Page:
- The Federal Reserve will be forced to end its interest-rate hikes following SVB's collapse, according to Mohamed El-Erian.
- "The immediate move in 2-year bonds points to the view that, by treating this as a systemic threat, the #Fed will also retreat from its #inflation battle," the top economist said.
- SVB's collapse is seen as a byproduct of the Fed's jumbo rate hikes over the past year.
The Federal Reserve will be forced to give up its aggressive monetary policy after Silicon Valley Bank's meltdown, according to Mohamed El-Erian.
The chief economic adviser at Allianz pointed to plunging US bond yields as a key sign the central bank could halt its interest-rate increases aimed at cooling inflation.
Financial markets are in turmoil after the Santa Clara-based Silicon Valley Bank (SVB) was shut down on Friday. Federal regulators then announced Sunday that they would bail out the bank's customers. The collapse was a byproduct of the Fed's fastest interest-rate increases since the 1980s, a botched fundraising plan by SVB and a subsequent rush of depositors to withdraw their money.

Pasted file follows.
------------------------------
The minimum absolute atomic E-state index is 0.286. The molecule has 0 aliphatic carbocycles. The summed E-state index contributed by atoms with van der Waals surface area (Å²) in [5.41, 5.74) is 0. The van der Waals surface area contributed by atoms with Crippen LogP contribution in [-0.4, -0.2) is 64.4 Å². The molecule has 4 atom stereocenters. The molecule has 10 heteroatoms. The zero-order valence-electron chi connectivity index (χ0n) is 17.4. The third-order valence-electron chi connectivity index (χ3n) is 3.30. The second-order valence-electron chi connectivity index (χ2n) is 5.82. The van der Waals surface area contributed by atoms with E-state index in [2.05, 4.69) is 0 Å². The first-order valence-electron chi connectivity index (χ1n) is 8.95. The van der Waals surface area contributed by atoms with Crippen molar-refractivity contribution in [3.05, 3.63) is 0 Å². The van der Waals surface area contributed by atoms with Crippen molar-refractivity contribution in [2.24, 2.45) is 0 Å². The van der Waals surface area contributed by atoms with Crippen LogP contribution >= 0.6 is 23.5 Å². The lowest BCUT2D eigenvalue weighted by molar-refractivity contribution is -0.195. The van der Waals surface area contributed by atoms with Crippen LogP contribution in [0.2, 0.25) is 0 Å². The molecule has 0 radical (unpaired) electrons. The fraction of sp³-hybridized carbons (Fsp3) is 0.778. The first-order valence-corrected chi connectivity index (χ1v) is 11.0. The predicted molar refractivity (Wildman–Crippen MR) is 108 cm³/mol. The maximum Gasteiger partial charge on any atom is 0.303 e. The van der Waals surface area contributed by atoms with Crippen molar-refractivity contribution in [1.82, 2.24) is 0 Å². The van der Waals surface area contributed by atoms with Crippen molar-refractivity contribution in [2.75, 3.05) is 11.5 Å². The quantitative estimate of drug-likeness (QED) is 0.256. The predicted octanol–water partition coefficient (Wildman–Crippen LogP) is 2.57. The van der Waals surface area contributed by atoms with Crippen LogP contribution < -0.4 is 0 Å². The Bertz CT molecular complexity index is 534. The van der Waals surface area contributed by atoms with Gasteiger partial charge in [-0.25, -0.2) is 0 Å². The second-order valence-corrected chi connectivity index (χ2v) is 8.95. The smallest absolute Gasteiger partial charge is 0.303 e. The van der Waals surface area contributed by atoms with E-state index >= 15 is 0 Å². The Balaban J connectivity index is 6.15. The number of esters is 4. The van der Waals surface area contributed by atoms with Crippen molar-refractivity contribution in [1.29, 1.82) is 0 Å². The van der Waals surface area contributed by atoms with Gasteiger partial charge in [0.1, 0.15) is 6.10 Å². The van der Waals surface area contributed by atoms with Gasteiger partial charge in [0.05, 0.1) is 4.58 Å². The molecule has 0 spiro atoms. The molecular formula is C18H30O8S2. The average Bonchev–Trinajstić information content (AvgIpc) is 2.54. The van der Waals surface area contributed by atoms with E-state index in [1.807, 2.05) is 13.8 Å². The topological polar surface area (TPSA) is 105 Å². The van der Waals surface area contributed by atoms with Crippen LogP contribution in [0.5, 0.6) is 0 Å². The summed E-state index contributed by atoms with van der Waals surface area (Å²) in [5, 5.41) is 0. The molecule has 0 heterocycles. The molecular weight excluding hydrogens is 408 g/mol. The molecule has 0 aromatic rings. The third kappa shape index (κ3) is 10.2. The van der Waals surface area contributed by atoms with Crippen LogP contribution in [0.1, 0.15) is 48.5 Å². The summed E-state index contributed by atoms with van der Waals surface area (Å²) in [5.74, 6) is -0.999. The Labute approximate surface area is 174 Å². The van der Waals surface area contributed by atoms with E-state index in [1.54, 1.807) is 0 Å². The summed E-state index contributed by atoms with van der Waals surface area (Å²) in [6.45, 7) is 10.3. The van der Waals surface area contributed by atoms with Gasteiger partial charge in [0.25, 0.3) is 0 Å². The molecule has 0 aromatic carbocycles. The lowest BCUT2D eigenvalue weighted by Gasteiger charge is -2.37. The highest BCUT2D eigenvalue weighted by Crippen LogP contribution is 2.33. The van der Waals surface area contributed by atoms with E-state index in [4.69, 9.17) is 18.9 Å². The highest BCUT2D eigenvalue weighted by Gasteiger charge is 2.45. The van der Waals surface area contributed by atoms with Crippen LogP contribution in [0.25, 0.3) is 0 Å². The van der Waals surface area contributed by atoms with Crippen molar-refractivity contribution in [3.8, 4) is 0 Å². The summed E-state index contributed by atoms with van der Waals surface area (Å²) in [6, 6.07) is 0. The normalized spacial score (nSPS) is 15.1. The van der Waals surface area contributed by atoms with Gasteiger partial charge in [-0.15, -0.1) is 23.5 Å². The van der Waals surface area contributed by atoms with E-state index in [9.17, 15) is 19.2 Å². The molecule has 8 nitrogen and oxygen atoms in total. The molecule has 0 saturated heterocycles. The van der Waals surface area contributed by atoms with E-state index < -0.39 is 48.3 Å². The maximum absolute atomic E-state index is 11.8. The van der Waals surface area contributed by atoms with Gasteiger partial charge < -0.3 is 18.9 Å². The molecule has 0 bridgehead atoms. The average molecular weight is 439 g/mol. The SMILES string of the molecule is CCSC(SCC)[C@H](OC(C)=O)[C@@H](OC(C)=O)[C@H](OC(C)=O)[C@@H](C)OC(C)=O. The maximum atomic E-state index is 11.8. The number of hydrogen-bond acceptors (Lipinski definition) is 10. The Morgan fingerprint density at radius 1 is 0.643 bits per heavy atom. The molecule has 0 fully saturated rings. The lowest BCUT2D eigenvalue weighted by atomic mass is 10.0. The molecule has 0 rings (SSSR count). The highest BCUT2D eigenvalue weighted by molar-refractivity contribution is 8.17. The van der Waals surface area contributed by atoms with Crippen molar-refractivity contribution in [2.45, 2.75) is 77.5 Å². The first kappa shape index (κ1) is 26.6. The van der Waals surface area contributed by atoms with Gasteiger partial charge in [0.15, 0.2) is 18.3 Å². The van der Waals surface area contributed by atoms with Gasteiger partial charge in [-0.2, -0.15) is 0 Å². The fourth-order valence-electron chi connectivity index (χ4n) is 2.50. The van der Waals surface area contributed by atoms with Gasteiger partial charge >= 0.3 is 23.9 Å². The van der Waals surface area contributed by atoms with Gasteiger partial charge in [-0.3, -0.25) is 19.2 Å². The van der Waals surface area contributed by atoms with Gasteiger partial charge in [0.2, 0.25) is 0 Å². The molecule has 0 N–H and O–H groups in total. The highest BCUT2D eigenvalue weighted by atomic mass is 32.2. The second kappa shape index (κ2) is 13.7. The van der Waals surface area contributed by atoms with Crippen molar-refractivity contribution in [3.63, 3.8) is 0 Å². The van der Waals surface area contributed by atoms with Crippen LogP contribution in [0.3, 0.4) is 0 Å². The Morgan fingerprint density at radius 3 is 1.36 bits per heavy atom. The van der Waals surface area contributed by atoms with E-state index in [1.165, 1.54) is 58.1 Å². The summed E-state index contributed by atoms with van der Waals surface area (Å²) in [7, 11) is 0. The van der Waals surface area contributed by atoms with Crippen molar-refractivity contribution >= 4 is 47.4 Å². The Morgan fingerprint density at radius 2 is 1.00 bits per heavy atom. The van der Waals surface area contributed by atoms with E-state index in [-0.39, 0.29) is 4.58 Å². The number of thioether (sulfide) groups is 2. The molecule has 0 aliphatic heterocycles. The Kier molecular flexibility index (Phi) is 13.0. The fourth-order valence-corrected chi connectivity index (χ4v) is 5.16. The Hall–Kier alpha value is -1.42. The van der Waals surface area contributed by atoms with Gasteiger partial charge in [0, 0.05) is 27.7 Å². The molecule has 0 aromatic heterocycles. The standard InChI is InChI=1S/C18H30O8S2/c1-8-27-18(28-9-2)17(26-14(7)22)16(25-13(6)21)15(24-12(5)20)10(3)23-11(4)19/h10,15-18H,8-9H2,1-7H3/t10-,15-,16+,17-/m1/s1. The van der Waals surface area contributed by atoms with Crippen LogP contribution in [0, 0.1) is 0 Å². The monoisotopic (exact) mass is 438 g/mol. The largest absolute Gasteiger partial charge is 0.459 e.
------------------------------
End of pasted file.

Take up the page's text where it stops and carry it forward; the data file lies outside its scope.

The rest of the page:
SVB's dramatic implosion showed that the Fed's jumbo rate-hike campaign could destabilize even institutions that were once thought to be relatively stable.
Given that, investors are now anticipating the Fed to temper its hawkish monetary policy stance to prevent further damage to the financial system. On Monday, such expectations fueled the sharpest slide in the 2-year Treasury yield since the financial crisis of 2008.
The yield on the 2-year Treasury note slid about 45 basis points to 4.214% at last check on Monday – its lowest level since February 3.